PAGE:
New York Giants – The Giants are 18-46 over the past four seasons, tied with the Jets for the worst in football over that span. With that being said, things are looking up for the G-Men entering year two of the Joe Judge era. The Giants went 5-3 to end the regular season and should build off of that with several new additions in 2021. The biggest acquisition for the Giants is star receiver Kenny Golladay, who they signed to a 4-year deal worth $72 million. Golladay led the NFL in touchdown receptions in 2019 before dealing with injuries in 2020. Golladay gives the Giants a true number one receiver they have been lacking since trading away OBJ. Daniel Jones also got a couple more weapons in John Ross and Kyle Rudolph. Ross is on a one year contract that’s just $2.5 million and Rudolph is on a two year, $12 million contract. Ross is a good deep threat and Rudolph is more consistent and reliable than Evan Engram at tight end. New York also brought back Leonard Williams on a 3-year, $63 million deal and linebacker Reggie Ragland on a one year deal. Williams is one of the best 3-4 defensive ends in football and will play a huge role in this Giants defense that looks to continue improving. The Giants also picked up Adoree Jackson at corner to line up alongside James Bradberry.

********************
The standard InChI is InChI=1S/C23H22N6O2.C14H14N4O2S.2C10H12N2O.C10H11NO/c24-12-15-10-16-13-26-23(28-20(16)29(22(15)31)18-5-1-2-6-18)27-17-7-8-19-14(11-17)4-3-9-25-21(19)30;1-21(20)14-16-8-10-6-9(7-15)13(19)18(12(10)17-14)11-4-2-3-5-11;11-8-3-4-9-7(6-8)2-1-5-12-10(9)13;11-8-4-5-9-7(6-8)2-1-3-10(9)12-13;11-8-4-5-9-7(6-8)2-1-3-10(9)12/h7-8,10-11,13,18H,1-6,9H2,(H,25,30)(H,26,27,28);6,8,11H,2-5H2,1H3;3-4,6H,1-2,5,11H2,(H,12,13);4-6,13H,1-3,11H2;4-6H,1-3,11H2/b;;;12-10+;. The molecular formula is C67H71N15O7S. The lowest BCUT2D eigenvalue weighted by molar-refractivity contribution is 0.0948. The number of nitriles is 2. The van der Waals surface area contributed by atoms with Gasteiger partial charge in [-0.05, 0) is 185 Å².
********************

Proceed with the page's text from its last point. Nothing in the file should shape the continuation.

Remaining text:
Chicago Bears – This feels fairly obvious as the Bears continue to confuse the rest of the league with some decisions that are questionable at best. For starters, the Bears were heavily linked to Russell Wilson in a trade and packaged several high draft picks and a couple of starters in a potential trade with Seattle. Seattle, however, declined, and Houston has shown no interest in trading Deshaun Watson. So, with that being said, what did the Bears decide their next move was? Did they decide to give up a second/third round pick for Sam Darnold who is still on his rookie contract, has a high ceiling and shown promise despite the Jets dysfunction? Nope. Instead, the Bears signed Andy Dalton to a one year, $10 million deal. Signing Dalton is an underwhelming move which is made worse by the fact Chicago had hopes of landing Wilson. Being the lead candidate to land Russel Wilson in a trade just to settle for Andy Dalton is like promising your kid a sports car for their birthday and then giving them an old go kart that’s been in the garage for 20 years. Dalton has had success in the NFL and can take a team to the playoffs with the right support around him, however he isn’t the franchise quarterback that can save Ryan Pace’s and Matt Nagy’s job after back-to-back 8-8 seasons.The Bears also released corner Kyle Fuller who is one of the best players on a talented Bears defense. Fuller reunited with Vic Fangio in Denver after Fuller was a First-Team All Pro and was tied for the most interceptions during the 2018 season. On the brightside, Allen Robinson signed his franchise tag and appears to be returning to Chicago, but the Bears roster continues to get worse and their two quarterback options are Andy Dalton and Nick Foles.